The British Thoracic Society and Intensive Care Society have today published new national guidelines on the care of patients with life-threatening respiratory failure entitled Ventilatory Management of Acute Hypercapnic Respiratory Failure Guideline.
Commenting on the guidelines, Dr Nicholas Scriven, vice-president of the Society for Acute Medicine, said:
“SAM was not invited to participate in the development of these guidelines and we are extremely disappointed that they fail to acknowledge a large proportion of patients with life-threatening respiratory failure can be and are cared for appropriately on acute medical units.
“Currently around 81% of all chronic obstructive pulmonary disease (COPD) patients – who are commonly affected by acute hypercapnic respiratory failure (AHRF) – are treated initially on AMUs and 31% are cared for solely on AMUs.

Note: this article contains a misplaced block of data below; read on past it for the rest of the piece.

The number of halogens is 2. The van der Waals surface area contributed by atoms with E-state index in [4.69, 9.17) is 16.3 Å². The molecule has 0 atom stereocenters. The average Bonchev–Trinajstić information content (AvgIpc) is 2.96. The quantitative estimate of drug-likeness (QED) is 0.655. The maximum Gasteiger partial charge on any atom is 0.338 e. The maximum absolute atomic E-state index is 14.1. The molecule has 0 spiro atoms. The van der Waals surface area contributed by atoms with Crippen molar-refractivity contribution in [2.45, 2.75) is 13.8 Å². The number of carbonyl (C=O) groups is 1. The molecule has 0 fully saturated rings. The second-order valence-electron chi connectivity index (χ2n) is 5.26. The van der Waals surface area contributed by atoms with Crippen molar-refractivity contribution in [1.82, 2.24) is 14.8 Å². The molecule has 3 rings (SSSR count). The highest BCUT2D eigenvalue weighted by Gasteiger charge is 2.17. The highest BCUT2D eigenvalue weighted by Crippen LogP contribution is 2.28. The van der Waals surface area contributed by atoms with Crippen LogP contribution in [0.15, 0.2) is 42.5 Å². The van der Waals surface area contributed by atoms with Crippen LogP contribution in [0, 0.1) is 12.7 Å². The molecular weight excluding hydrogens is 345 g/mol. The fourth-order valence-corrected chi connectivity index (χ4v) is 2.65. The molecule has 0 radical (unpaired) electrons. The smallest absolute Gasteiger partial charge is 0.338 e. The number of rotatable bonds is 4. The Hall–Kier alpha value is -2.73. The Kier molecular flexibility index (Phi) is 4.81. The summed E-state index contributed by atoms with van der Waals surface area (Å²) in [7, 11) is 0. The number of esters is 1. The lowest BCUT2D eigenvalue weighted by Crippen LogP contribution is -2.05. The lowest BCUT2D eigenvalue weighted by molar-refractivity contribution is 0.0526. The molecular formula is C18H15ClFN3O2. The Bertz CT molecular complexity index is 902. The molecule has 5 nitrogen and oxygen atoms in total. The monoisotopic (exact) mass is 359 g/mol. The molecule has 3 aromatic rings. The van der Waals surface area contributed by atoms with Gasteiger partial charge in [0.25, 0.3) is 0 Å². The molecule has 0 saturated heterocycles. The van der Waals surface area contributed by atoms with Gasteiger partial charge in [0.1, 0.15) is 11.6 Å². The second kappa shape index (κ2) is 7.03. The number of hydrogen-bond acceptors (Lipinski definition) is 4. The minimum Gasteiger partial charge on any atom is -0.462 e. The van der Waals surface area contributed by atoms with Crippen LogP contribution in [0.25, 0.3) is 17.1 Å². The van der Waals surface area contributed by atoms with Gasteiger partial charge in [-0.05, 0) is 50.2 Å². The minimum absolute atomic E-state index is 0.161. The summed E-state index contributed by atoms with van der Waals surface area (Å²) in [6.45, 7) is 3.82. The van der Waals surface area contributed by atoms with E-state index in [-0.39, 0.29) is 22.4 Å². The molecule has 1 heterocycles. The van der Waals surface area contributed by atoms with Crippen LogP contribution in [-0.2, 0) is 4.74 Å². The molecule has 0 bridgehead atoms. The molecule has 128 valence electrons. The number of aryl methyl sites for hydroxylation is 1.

“Over the time period between audits on AHRF led by the Royal College of Physicians (2008 to 2014), mortality has dropped from 7.8% to 4.3%.
“We fully support any call for improvement in the quality and delivery of care for this patient group, but it is of great concern the British Thoracic and Intensive Care societies have overlooked the relationships which already exist between emergency departments, AMUs, critical care and respiratory physicians.
“Most AMUs in the country deliver non-invasive ventilation within enhanced care beds which are appropriately staffed, monitored and supervised with ongoing collaboration between acute medicine, respiratory and critical care teams.
“We are hopeful the BTS/ICS will review the decision to omit acute medicine and amend the guidelines to ensure they accurately reflect current and successful practice in which acute internal medicine plays an integral part.”